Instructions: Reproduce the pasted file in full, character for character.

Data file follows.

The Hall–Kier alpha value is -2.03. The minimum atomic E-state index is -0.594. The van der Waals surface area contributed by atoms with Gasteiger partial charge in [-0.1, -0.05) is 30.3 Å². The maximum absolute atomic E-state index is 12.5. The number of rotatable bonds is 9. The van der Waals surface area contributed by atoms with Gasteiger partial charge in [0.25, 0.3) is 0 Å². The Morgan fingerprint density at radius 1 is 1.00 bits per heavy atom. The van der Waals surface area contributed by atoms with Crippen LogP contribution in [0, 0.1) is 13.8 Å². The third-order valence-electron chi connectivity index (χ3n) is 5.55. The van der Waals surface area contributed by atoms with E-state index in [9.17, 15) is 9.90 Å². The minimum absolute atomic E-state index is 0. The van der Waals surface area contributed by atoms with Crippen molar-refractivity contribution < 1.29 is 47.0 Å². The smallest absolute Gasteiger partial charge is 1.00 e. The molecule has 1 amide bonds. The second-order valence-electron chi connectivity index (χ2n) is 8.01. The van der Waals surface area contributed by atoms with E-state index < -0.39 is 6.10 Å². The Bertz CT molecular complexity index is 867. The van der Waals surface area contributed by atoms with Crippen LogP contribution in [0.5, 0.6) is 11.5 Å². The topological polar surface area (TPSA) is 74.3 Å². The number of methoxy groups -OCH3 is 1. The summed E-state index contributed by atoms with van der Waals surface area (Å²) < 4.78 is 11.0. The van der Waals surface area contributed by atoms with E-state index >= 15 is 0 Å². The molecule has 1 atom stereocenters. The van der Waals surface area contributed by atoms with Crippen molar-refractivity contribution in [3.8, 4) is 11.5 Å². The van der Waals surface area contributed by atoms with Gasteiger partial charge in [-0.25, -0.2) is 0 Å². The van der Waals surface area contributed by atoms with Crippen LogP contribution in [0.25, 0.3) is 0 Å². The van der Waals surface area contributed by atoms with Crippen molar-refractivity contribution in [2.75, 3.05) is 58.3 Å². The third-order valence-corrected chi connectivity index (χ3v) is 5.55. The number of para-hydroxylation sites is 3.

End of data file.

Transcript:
The Hall–Kier alpha value is -2.03. The minimum atomic E-state index is -0.594. The van der Waals surface area contributed by atoms with Gasteiger partial charge in [-0.1, -0.05) is 30.3 Å². The maximum absolute atomic E-state index is 12.5. The number of rotatable bonds is 9. The van der Waals surface area contributed by atoms with Gasteiger partial charge in [0.25, 0.3) is 0 Å². The Morgan fingerprint density at radius 1 is 1.00 bits per heavy atom. The van der Waals surface area contributed by atoms with Crippen LogP contribution in [0, 0.1) is 13.8 Å². The third-order valence-electron chi connectivity index (χ3n) is 5.55. The van der Waals surface area contributed by atoms with E-state index in [9.17, 15) is 9.90 Å². The minimum absolute atomic E-state index is 0. The van der Waals surface area contributed by atoms with Crippen molar-refractivity contribution < 1.29 is 47.0 Å². The smallest absolute Gasteiger partial charge is 1.00 e. The molecule has 1 amide bonds. The second-order valence-electron chi connectivity index (χ2n) is 8.01. The van der Waals surface area contributed by atoms with E-state index < -0.39 is 6.10 Å². The Bertz CT molecular complexity index is 867. The van der Waals surface area contributed by atoms with Crippen LogP contribution in [0.5, 0.6) is 11.5 Å². The topological polar surface area (TPSA) is 74.3 Å². The number of methoxy groups -OCH3 is 1. The summed E-state index contributed by atoms with van der Waals surface area (Å²) < 4.78 is 11.0. The van der Waals surface area contributed by atoms with E-state index >= 15 is 0 Å². The molecule has 1 atom stereocenters. The van der Waals surface area contributed by atoms with Crippen molar-refractivity contribution in [3.8, 4) is 11.5 Å². The van der Waals surface area contributed by atoms with Gasteiger partial charge in [-0.25, -0.2) is 0 Å². The van der Waals surface area contributed by atoms with Crippen LogP contribution in [0.25, 0.3) is 0 Å². The van der Waals surface area contributed by atoms with Crippen molar-refractivity contribution in [2.75, 3.05) is 58.3 Å². The third-order valence-corrected chi connectivity index (χ3v) is 5.55. The number of para-hydroxylation sites is 3.